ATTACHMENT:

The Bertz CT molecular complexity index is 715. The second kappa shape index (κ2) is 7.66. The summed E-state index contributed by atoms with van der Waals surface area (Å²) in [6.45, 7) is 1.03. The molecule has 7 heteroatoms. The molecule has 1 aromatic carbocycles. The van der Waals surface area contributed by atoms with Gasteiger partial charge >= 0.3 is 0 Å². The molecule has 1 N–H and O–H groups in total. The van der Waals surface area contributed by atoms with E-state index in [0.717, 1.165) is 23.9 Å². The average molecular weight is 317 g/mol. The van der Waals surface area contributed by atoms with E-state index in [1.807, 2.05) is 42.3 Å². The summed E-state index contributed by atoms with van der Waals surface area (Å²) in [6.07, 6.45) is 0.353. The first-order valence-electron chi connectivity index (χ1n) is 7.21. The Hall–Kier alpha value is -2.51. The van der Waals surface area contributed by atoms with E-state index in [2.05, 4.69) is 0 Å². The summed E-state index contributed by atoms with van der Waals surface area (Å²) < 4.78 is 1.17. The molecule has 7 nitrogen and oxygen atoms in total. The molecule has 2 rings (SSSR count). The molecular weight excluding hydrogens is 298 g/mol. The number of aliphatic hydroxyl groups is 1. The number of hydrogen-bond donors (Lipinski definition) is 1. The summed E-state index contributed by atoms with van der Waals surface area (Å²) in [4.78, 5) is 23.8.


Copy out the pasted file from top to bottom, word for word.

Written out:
The Bertz CT molecular complexity index is 715. The second kappa shape index (κ2) is 7.66. The summed E-state index contributed by atoms with van der Waals surface area (Å²) in [6.45, 7) is 1.03. The molecule has 7 heteroatoms. The molecule has 1 aromatic carbocycles. The van der Waals surface area contributed by atoms with Gasteiger partial charge >= 0.3 is 0 Å². The molecule has 1 N–H and O–H groups in total. The van der Waals surface area contributed by atoms with E-state index in [0.717, 1.165) is 23.9 Å². The average molecular weight is 317 g/mol. The van der Waals surface area contributed by atoms with E-state index in [1.807, 2.05) is 42.3 Å². The summed E-state index contributed by atoms with van der Waals surface area (Å²) in [6.07, 6.45) is 0.353. The first-order valence-electron chi connectivity index (χ1n) is 7.21. The Hall–Kier alpha value is -2.51. The van der Waals surface area contributed by atoms with E-state index in [2.05, 4.69) is 0 Å². The summed E-state index contributed by atoms with van der Waals surface area (Å²) < 4.78 is 1.17. The molecule has 7 nitrogen and oxygen atoms in total. The molecule has 2 rings (SSSR count). The molecular weight excluding hydrogens is 298 g/mol. The number of aliphatic hydroxyl groups is 1. The number of hydrogen-bond donors (Lipinski definition) is 1. The summed E-state index contributed by atoms with van der Waals surface area (Å²) in [4.78, 5) is 23.8.